George Leigh Mallory
Strangely, the highest mountain in the world has probably been visited most frequently not by the native Nepalese and Tibetans who have lived for centuries in its shadow, but by British explorers and surveyors. While the local populations could catch an occasional glimpse of the giant between the smaller intervening mountains and through the almost constant veil of clouds and snow that enshroud the summit, local taboos discouraged them from venturing very close.
In 1852 Sir Andrew Waugh, the Director-General of the British Ordnance Survey of India, was told that careful measurements indicated that the mountain rose more than 29,000 feet above sea level. Until then, Everest was known simply as ‘Peak XV’. Sir Andrew questioned nearby inhabitants in an effort to learn the local name of the mountain, but was unable to discover any. Since Peak XV seemed an unsatisfactory designation for the world’s highest mountain, Sir Andrew named it after his predecessor, Sir George Everest.
The thought of climbing Everest did not take hold immediately, but in 1857, only a few years after Sir Andrew Waugh’s discovery, the British Alpine Club was formed. The sport of mountaineering was enjoying tremendous popularity in Britain and within a relatively short time British climbers, under the direction and support of the Alpine Club, had conquered many of Europe’s highest and most inaccessible peaks.
By the end of the 19th century, the need for new challenges prompted mountaineers to look toward Asia, and the hope of reaching the highest point on earth became a common desire among the best British climbers. For years, however, the most difficult part of the dreamed-of ascent was taking the very first step. Neither Tibet nor Nepal would allow Europeans across their borders, and without access to at least one of these countries, Everest was beyond reach.
Not until January 1921 did the Royal Geographical Society and the Alpine Club receive permission from Tibet to send a joint expedition to Everest. In the resulting excitement, no one could have guessed that more than 30 more years would pass before British climbers reached the summit.
Since so little was known of the local geography, the 1921 expedition was described as a ‘reconnaissance’. Officially, the expedition’s goal was to chart the best course to the summit, while the scientists of the Royal Geographical Society took advantage of their presence in Tibet to study Himalayan geology and botany. No attempt to reach the summit was planned, although the climbers were ready to jump at any favourable opportunity that might arise.
Nearing the base of the mountain, George Leigh-Mallory and a fellow climber parted from the scientists of the Royal Geographical Society and, after weeks of climbing, backtracking and detouring around obstacles, reached a saddle-shaped piece of ground called the North Col. Here, high winds halted Mallory at an altitude of 23,000 feet.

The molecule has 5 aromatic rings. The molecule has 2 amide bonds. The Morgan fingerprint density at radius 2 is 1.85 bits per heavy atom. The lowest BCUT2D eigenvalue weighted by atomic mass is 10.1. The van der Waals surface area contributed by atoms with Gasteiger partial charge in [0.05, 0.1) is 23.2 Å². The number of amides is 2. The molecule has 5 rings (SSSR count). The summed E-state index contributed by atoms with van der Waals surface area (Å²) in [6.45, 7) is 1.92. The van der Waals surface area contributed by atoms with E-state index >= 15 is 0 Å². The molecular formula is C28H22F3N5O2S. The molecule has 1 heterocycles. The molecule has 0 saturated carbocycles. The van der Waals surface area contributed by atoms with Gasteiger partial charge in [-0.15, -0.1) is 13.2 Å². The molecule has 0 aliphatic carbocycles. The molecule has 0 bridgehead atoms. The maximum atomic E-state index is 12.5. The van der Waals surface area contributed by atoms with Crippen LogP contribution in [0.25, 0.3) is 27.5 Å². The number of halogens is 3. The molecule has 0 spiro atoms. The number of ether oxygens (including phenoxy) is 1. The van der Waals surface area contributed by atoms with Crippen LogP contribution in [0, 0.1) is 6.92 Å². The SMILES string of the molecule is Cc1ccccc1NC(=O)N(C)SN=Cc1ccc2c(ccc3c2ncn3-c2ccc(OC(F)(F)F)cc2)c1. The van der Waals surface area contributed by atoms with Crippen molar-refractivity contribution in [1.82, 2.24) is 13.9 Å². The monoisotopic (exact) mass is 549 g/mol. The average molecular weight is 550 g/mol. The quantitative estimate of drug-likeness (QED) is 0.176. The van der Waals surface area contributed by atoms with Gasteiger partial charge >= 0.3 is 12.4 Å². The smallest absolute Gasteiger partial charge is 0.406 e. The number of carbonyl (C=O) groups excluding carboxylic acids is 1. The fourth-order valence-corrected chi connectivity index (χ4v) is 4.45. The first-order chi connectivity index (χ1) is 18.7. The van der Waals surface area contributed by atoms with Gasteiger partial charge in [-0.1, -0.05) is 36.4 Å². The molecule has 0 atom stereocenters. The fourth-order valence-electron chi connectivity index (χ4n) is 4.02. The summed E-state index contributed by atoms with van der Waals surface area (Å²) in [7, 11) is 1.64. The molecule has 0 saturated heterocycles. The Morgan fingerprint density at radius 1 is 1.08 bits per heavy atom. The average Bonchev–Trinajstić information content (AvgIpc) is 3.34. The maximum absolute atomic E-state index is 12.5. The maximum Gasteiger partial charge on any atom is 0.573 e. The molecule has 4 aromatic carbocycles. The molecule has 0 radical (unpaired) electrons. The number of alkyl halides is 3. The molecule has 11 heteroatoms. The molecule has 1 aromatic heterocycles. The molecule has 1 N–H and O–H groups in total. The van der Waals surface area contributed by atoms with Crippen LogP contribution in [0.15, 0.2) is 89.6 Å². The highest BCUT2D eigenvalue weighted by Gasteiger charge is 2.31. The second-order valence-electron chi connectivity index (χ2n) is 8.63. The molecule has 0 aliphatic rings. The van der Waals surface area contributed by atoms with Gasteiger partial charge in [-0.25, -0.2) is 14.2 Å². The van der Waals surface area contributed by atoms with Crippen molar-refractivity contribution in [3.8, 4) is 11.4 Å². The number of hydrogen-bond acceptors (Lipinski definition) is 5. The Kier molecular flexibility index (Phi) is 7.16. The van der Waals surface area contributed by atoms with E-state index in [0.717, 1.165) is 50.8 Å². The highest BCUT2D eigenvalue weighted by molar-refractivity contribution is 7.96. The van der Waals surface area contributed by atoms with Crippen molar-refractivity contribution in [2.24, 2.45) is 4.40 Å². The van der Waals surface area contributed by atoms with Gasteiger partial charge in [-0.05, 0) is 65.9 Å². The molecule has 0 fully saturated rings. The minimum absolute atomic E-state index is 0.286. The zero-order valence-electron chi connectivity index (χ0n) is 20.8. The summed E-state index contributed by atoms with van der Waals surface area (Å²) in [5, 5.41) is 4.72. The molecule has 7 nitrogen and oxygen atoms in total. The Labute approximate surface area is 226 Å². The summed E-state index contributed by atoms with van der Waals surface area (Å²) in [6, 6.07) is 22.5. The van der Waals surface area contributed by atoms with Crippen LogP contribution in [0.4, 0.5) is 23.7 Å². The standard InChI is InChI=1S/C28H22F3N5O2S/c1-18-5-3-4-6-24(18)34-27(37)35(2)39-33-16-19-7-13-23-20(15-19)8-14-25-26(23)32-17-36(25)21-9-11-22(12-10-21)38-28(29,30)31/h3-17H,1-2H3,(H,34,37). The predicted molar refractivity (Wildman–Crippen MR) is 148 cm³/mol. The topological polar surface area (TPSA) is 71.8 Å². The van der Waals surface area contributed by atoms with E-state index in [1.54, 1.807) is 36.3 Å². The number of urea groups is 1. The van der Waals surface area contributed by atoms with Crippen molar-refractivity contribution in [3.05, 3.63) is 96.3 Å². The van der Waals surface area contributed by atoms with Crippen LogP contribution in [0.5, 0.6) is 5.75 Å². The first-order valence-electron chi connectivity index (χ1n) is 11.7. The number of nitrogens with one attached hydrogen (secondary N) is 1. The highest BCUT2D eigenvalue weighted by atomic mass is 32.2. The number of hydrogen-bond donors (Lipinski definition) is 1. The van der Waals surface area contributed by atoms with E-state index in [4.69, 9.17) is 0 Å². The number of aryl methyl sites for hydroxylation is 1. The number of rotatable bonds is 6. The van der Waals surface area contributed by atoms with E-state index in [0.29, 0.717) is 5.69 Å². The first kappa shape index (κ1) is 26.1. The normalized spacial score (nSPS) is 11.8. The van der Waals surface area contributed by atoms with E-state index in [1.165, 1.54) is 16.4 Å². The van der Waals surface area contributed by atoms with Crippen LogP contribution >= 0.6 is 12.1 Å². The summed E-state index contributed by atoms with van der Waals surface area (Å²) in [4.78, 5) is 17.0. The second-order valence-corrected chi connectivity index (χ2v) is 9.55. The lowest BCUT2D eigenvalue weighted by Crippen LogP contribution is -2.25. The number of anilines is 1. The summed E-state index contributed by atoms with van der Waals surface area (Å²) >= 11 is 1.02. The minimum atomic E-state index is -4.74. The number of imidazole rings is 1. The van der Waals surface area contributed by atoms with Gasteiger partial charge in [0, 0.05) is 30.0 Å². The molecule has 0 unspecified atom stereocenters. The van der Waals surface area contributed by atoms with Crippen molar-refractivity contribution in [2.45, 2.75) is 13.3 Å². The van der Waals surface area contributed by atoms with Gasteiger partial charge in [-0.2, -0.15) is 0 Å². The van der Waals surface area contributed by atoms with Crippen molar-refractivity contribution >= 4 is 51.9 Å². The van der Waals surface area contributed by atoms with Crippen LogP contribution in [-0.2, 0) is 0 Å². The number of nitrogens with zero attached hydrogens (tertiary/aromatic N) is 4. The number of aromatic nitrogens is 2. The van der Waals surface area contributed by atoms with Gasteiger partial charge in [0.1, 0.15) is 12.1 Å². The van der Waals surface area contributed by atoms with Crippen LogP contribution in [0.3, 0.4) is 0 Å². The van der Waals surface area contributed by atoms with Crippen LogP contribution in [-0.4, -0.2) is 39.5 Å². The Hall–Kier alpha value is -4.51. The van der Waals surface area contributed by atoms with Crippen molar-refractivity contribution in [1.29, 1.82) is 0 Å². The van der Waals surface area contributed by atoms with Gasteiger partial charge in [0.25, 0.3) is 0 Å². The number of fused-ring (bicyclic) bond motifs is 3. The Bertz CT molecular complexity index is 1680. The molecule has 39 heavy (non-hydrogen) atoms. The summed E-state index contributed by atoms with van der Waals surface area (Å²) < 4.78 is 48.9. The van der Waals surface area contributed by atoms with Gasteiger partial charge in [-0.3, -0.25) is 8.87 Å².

Guided by the results of this reconnaissance, a second expedition left Britain for Everest the following year. Unlike the first expedition, the second team of explorers had the summit as its primary goal. Preparations for the 1922 expedition prompted the first debate over the use of oxygen cylinders by the climbers. Purists among the mountaineers insisted that it was just not sporting to rely on an artificial supply of oxygen. Other opponents cited more practical concerns. Dependence on oxygen could be fatal if the delicate apparatus malfunctioned, and the strain of carrying the heavy cylinders up the mountain, some said, would more than offset the refreshment provided by their contents. The issue was not conclusively decided, but in the end the expedition equipped itself with the cylinders and took a ‘wait-and-see’ attitude.
Even without using the oxygen, George Leigh-Mallory, E. F. Norton, and Howard Somervell climbed higher than any ever had before, but after painfully slow progress, they abandoned the effort at 27,000 feet.
A second attempt, this time with the benefit of oxygen, followed a few days later. Faced with less favourable conditions, the second party did only marginally better, reaching 27,300 feet. A third and final attempt ended in disaster when an avalanche killed seven porters. In shock and dismay, the British expedition admitted defeat.
Two years later, veterans of the 1922 expedition re-entered Tibet, confident that the lessons gained from the previous failures were adequate assurance of success. From the outset the third expedition met with more extreme weather than had either of the previous two. It took a superhuman effort just to reach the customary jumping off point on the North Col, and by the time a camp had been established there the entire expedition had nearly reached the limit of its endurance. It seemed that all the advance planning had been derailed by the weather, but, unwilling to return to England without making a try for the summit, the climbers pushed on upward and established two additional camps, the highest of which was at 26,800 feet.